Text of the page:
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How can I get my daughter to eat more food?

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browniemomie

Asked by browniemomie at 2:31 AM on Jan. 5, 2009 in Toddlers (1-2)

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Answers (9)
  • Let her help you make/prepare it. I also got a cook book called "deseptivally delicious" and it hides veggies in stuff like brownies ect. That might work for you...
    Mikayla_lynn

    Answer by Mikayla_lynn at 2:33 AM on Jan. 5, 2009

  • I forgot to add...letting her help make the food makes her more open to try it. Start with goodies like rice crispy treats...easy to make and good. Then move to other things like soups ect. Tell her how proud you are that she helped you like a "big girl" and she will be more willing to try it, and eay more...
    Mikayla_lynn

    Answer by Mikayla_lynn at 2:34 AM on Jan. 5, 2009

  • The above answers are great but the bottom line is YOU are in control of what food is presented, SHE is in control of what goes into her mouth.
    Wimsey

    Answer by Wimsey at 2:43 AM on Jan. 5, 2009

  • I agree with Wimsey. You can only offer the food. She has to be the one to put it in her mouth.

    Don't let her snack to much during the day. Don't let her fill up on liquids during the day. If she doesn't eat her meals, then she doesn't get anything until the next meal (she'll get fussy, but is more likely to eat)

    Make sure she sees you eating what you've put before her. If you're eating something else...your stuff MUST be better.....in her mind.

    Put smaller amounts on her plate. If there's too much on the plate it can seem overwhelming to a kid.

    Rice Krispie treats....my kids won't eat them. lol
    TiccledBlue

    Answer by TiccledBlue at 6:19 AM on Jan. 5, 2009

  • One thing I did with my niece (who was 4 at the time) was I made a game of it. I told her we could dish up each other's plates. The only "rule" was you had to at least try a bite of the food put on the plate. You did not have to eat it if you did not like it, and you did not have to clean the plate. When dishing up I would say "oh, Grandma made potatoes, they look good, should we try them?" I would tell her what the food was and then ask if she wanted to taste it or try it. She would put some on my plate and I would put a tiny spoonful on hers. Would you know she ate everything on her plate and had SECONDS of some things? My step-fil almost dropped his teeth to see that little one actually eat instead of pick and waste food. (her step-mom and dad used to heap her plate up and she would take 2 bites, and throw everything away).
    MizLee

    Answer by MizLee at 10:19 AM on Jan. 5, 2009

  • With my own kids I offer them the food choices at supper (do you want some meat? some potato?, some corn?), and put small spoonfuls on their plates. I don't let my boys snack right before meals, and I don't let them fill up on drinks. I also keep foods they like on hand (yoghurt, applesauce, granola bars....) and offer things they like to them (especially if they do not like the days' meal plan).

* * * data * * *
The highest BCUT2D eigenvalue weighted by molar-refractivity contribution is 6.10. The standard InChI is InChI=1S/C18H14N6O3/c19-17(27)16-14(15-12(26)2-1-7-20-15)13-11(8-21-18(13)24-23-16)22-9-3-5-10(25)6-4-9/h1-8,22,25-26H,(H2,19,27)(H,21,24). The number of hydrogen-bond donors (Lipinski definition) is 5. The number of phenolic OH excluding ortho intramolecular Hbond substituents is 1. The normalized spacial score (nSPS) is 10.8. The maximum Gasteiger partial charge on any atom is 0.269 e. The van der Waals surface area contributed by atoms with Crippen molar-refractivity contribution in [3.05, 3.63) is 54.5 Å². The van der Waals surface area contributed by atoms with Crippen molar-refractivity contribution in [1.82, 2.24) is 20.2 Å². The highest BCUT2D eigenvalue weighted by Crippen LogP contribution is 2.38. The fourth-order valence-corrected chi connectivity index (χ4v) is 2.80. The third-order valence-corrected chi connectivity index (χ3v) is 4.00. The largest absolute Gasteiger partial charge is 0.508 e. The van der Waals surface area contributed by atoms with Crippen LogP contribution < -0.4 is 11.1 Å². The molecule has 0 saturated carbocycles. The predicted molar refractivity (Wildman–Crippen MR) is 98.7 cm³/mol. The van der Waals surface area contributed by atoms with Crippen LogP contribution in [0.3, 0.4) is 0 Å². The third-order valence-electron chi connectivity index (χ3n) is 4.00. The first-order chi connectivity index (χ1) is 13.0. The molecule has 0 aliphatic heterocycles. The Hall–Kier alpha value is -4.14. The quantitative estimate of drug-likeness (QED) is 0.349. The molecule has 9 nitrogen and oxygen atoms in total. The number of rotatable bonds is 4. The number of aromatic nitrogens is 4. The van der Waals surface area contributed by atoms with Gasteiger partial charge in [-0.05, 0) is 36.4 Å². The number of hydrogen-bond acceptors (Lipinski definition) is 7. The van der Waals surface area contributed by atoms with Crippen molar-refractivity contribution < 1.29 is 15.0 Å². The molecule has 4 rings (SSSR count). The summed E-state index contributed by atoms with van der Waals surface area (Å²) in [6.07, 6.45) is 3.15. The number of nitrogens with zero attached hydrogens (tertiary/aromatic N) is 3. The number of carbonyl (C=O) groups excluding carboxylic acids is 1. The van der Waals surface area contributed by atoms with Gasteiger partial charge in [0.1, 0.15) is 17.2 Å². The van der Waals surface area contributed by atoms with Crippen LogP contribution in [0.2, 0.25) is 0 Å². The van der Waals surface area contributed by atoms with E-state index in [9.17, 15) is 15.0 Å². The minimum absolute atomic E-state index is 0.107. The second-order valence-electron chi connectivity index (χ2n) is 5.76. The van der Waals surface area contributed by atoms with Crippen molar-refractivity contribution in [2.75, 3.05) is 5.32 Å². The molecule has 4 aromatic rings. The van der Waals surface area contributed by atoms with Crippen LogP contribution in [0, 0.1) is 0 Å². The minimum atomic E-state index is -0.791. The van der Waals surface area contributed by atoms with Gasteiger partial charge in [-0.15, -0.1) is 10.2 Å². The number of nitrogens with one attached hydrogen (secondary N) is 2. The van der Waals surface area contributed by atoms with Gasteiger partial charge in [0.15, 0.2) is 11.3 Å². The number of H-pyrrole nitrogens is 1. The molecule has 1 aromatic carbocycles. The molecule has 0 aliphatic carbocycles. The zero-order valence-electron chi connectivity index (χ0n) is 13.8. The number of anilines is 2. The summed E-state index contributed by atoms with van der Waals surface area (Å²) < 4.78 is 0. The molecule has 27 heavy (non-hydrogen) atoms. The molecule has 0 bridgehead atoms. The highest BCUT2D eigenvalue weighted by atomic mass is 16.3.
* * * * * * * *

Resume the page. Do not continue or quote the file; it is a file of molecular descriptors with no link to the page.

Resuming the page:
MizLee

    Answer by MizLee at 10:27 AM on Jan. 5, 2009

  • I've noticed there are days when my toddler will live on 5 cheerios and one cup of juice. Other days she eats everything I offer. After the huge quanties of food they ate as babies, it can come as a surprise when a toddler stops eating very much. If that's what's happening in your house, it's normal. Just remember, since she eats so few bites, make every bite count. Only offer good things. If she likes helping to pick, give her fake choices like "do you want an apple or peaches"... not "do you want cookies or crackers".
    kaycee14

    Answer by kaycee14 at 11:02 AM on Jan. 5, 2009

  • My son hates being restrained in his highchair, so for his breakfast and lunch I get a little table and out it in the kitchen and let him eat there, it actually helps most of the time. Sometimes I will make a few diffrerent items so he can chose what he wants, instead of always having the same thing. Also, cut out snacking completely (unless you are going to be out and about) and try to limit their milk before meals. Also, don't expect your toddler to be super hungry all the time, sometimes I eat more or less depending on the day. As long as they are eating something and at an average weight I wouldn't worry.
    Anonymous

    Answer by Anonymous at 11:06 AM on Jan. 5, 2009

  • My hubby and I used to stress about the "lack" of eating my son did. We never thought he was getting enough. The pediatrician told us to remember that toddler's bellies are quite small and that he would eat when he was hungry. He also told us that if we make an issue/battle out of eating, that would only deter our son more. Finally, toddlers eat ONE good meal a day...the other two are not as great (so the dr. says).
    TiffaniR

    Answer by TiffaniR at 11:26 AM on Jan. 5, 2009

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